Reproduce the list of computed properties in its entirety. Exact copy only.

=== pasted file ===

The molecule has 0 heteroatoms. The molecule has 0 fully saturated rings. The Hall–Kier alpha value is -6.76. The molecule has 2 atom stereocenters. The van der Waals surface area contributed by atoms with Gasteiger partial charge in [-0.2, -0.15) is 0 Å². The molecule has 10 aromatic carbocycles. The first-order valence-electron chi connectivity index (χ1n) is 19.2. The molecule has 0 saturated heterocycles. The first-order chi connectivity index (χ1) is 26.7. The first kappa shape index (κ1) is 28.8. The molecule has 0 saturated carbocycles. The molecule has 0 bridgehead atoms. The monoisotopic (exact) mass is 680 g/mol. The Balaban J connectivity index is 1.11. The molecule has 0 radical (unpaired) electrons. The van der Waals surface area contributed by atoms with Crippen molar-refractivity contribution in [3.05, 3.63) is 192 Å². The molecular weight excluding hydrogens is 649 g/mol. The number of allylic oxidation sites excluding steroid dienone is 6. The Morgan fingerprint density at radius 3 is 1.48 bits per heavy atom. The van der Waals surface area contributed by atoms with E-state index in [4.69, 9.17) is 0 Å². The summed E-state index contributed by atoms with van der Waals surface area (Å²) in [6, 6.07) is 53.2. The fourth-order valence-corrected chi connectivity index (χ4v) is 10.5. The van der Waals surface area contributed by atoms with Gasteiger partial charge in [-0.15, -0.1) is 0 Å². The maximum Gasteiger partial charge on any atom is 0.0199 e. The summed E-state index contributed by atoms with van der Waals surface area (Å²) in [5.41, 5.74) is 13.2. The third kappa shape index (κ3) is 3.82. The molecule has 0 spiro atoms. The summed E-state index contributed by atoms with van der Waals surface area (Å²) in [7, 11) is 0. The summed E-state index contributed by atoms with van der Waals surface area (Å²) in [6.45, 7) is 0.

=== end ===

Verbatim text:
The molecule has 0 heteroatoms. The molecule has 0 fully saturated rings. The Hall–Kier alpha value is -6.76. The molecule has 2 atom stereocenters. The van der Waals surface area contributed by atoms with Gasteiger partial charge in [-0.2, -0.15) is 0 Å². The molecule has 10 aromatic carbocycles. The first-order valence-electron chi connectivity index (χ1n) is 19.2. The molecule has 0 saturated heterocycles. The first-order chi connectivity index (χ1) is 26.7. The first kappa shape index (κ1) is 28.8. The molecule has 0 saturated carbocycles. The molecule has 0 bridgehead atoms. The monoisotopic (exact) mass is 680 g/mol. The Balaban J connectivity index is 1.11. The molecule has 0 radical (unpaired) electrons. The van der Waals surface area contributed by atoms with Crippen molar-refractivity contribution in [3.05, 3.63) is 192 Å². The molecular weight excluding hydrogens is 649 g/mol. The number of allylic oxidation sites excluding steroid dienone is 6. The Morgan fingerprint density at radius 3 is 1.48 bits per heavy atom. The van der Waals surface area contributed by atoms with E-state index in [4.69, 9.17) is 0 Å². The summed E-state index contributed by atoms with van der Waals surface area (Å²) in [6, 6.07) is 53.2. The fourth-order valence-corrected chi connectivity index (χ4v) is 10.5. The van der Waals surface area contributed by atoms with Gasteiger partial charge in [-0.15, -0.1) is 0 Å². The maximum Gasteiger partial charge on any atom is 0.0199 e. The summed E-state index contributed by atoms with van der Waals surface area (Å²) in [5.41, 5.74) is 13.2. The third kappa shape index (κ3) is 3.82. The molecule has 0 spiro atoms. The summed E-state index contributed by atoms with van der Waals surface area (Å²) in [7, 11) is 0. The summed E-state index contributed by atoms with van der Waals surface area (Å²) in [6.45, 7) is 0.